Cycling to Work via Caltrain

Bikes on Caltrain made easy!

I live in Sunnyvale and work in Foster City. That’s roughly 25 miles each direction on Highway 101 North in the morning, and 101 South in the evening. For the past several years, I’ve been carpooling with my coworker, so we could take advantage of the carpool lane and avoid a large portion of rush hour traffic. Our commute each direction is approximately 40 minutes.

So why suddenly change from carpooling to bicycling via Caltrain? I have another coworker who is an avid bicycler and for the past couple of year, he’s been suggesting I try commuting by bicycle via Caltrain. The office covers $100 per month in the form of commuter checks. And I have easy access to a bicycle from a college friend who recently moved out of California. So my costs to “experiment” with bicycling was nothing out of pocket. Lastly, I started carpooling less because I utilizing the company gym twice a week, oddly enough on a upright stationary bike.

So with the guidance of my coworker, we used Google Maps (to find optimal bicycling routes) and Caltrain’s website to determine the best train schedule and read bike rules. I found it was only a mile from my home to the most optimal Caltrain station and another three miles from the Caltrain station to my office. At about 10 minutes per mile (with all the traffic lights and stop signs), it takes me about 30 minutes each way.

One part I had to get used to was cycling on the street next to moving and parked cars. I admit at first, it was a bit nerve-racking. I purposely picked an earlier train, so there would be less cars on the road. Even to this day, I still prefer routes where cars are moving slower and I have more dedicated bike lane… or even better a bike trail. But while on the street, I’ve learned to:

  1. Stop at all stop signs and traffic lights, as if I were an automobile.
  2. If possible, stay away from parked cars in case they quickly pull out or the door opens.
  3. Signal to cars on my intentions to move left or right.

Now, for some very Caltrain specific notes to remember (as of July 2013), I prefer the older-style trains (not the newer Bombardier trains). The old style trains hold 80 bikes vs the Bombarider which only holds 48, which could make a big difference. Find a conductor and ask for a Bike tag to specify your destinations, which is important for proper stacking of the bikes (some bicycles can get really rude if you stack incorrectly). And each train should have two bicycle cars (Northernmost train and a train the middle). Upon boarding, I try finding a seat where I have clear vision of my bike, but if not, its not a big deal.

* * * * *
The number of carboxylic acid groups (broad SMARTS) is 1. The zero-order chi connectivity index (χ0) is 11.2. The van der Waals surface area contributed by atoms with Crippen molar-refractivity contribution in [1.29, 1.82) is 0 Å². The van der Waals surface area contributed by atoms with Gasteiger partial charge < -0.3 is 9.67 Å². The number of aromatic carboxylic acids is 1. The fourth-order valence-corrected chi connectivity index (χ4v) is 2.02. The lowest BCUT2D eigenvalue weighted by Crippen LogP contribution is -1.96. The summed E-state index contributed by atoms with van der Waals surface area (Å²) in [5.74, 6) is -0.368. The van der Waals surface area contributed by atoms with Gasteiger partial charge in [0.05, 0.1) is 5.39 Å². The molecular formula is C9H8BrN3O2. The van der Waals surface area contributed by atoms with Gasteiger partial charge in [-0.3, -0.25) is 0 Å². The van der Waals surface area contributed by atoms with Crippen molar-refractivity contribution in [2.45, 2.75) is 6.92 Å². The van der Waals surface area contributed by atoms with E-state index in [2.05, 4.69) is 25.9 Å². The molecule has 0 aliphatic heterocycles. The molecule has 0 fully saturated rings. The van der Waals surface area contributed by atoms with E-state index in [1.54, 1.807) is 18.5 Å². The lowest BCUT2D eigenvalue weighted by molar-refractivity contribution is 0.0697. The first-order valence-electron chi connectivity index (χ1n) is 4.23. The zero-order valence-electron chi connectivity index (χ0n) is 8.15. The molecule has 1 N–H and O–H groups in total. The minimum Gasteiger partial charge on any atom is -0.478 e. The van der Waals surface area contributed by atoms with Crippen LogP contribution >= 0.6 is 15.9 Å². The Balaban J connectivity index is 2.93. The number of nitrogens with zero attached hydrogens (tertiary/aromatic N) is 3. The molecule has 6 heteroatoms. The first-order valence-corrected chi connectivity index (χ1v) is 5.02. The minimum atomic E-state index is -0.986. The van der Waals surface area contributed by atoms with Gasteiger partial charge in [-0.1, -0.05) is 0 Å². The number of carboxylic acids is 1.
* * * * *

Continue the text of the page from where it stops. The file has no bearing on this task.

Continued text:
The Pros of Biking via Caltrain

  1. Forced daily exercise: I especially like this because it forces me to not be lazy and get some exercise. Because going to the gym isn’t really forced, it’s easy for me to stop going after a couple of weeks.
  2. Save money on gas: Instead of driving 7 days a week, I only drive 2 days a week. This saves me quite a bit on gas.
  3. Put less miles on a car: And because I drive less, I put less miles on my car. In the long run, my car will last more years.
  4. Spend time on Caltrain reading a book or watching podcasts: And the time on Caltrain is not wasted. I end up reading e-books, or watching a pre-downloaded video podcast.
  5. Don’t have to deal with rush hour traffic: Best of all, I don’t have to worry about that driver tailgating me (or about to cut me off) in traffic. This is much less stressful.

The Cons of Biking via Caltrain

  1. Train delays: When there is an accident (train vs car or train vs trespasser), the entire line can be delayed. Checking with rider run twitter account can keep you updated. On top of that, Caltrain is not organized in setting up bus bridges.
  2. Crowded trains: Though I’ve never had to deal with it, it’s possible to get “bumped” (not allowed to board) if there isn’t enough space on the train for your bicycle. Sometimes after a SF Giants game, the train is overly crowded too.
  3. Longer commute time: You must take into account the train plus bicycling time, which will be longer. It takes a bit of advanced planning, but is not a big deal.
  4. Arguably more dangerous than driving: Many argue on this point, but my gut instinct is that bicycling is more dangerous that driving. And if it rains (and the road is more slippery, I always revert back to driving). But, this deserves its own post.
  5. Shower after biking: Depending on your profession, you may need to shower after bicycling.
  6. Less flexibility on when to leave: My schedule is tied directly with Caltrain’s schedule. During rush hours, train arrive every 30 minutes. Not a deal-breaker for me.
  7. Interact with sick passengers on Caltrain: A smaller issue is you interact with more people, some of whom may be sick and coughing or hacking a lung on the train ride home.

After almost half a year, I’ve come to really enjoy bicycling. Since I don’t have kids, it was easy to adjust to a different schedule. I do strongly believe that once I have kids, I will be less inclined to ride my bicycle to work. But I’ll cross that bridge when I get there.

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